WASHINGTON — The Homeland Security and Governmental Affairs Committee examined the federal government’s efforts to combat the spread of emerging infectious diseases and pandemics in an interagency response to global outbreaks at a roundtable Wednesday. The committee considered lessons learned from past outbreaks, including the 2014 Ebola outbreak, and how those lessons have improved the response to the current Coronavirus outbreak.
In his opening statement, Chairman Johnson noted, “The emergence of the novel coronavirus from Wuhan, China and its arrival on our doorstep shows the threat that pandemics pose to our nation. Already, around the world, this coronavirus has infected tens of thousands of people and killed hundreds. … I commend the hardworking professionals at the federal, state, and local levels that are helping to slow the spread of this virus across the U.S.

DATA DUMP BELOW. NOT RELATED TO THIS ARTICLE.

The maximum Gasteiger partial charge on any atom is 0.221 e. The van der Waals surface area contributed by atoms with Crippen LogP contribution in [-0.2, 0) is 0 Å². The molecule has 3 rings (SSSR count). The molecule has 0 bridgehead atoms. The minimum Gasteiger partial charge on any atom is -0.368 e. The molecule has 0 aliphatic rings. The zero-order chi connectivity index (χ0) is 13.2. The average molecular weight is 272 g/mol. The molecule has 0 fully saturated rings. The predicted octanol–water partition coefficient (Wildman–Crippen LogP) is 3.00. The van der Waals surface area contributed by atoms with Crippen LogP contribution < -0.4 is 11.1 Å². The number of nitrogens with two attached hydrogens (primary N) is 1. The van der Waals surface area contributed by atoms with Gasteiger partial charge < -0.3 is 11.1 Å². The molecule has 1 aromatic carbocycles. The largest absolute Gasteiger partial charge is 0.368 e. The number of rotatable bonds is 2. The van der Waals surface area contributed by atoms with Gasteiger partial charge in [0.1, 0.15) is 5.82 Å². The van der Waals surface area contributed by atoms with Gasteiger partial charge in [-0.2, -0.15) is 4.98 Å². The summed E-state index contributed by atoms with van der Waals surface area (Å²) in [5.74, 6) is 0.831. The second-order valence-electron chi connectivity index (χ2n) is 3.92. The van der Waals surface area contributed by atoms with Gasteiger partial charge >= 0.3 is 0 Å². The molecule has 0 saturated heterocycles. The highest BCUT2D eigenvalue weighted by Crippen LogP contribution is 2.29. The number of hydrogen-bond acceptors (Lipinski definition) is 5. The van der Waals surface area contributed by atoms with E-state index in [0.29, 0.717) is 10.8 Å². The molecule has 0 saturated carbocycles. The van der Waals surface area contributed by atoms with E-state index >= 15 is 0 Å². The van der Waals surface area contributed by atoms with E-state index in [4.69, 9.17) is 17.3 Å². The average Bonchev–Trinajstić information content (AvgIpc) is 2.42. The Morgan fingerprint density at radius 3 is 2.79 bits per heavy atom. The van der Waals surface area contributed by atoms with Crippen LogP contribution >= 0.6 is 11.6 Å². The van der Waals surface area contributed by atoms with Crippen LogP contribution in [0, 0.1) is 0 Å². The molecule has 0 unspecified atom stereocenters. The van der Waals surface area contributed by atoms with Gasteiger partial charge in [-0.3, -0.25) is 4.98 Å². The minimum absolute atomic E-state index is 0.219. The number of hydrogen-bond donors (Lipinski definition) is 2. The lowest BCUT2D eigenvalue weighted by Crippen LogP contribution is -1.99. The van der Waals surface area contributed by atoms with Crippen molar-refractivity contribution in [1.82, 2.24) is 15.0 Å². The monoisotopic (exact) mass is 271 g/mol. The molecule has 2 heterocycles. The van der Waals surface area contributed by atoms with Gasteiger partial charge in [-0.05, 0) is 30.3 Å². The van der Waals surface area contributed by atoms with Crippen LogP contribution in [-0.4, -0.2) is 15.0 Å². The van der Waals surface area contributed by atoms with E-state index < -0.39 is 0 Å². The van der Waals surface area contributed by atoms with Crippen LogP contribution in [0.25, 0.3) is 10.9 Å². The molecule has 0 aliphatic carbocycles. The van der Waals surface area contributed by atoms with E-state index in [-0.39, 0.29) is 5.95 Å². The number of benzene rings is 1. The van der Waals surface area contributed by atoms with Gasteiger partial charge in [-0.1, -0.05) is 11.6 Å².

“But the purpose of this roundtable is to examine our response to pandemics like the coronavirus and ask what more the federal government could be doing to combat the outbreak of global infectious diseases. … We need clear roles and effective strategies in place before an outbreak hits our shores. … If we want to stop infectious diseases from becoming global problems, then we must ensure that our policies and procedures are thoughtfully developed and ready to go before the next infection crosses our borders.
“This roundtable is timely because of the recent outbreak of the Coronavirus, but these are important policy issues that will continue to be relevant. The American people need to be reassured that their government has learned the lessons of the past and is doing the best it can to protect them.”
Video of the roundtable is available here.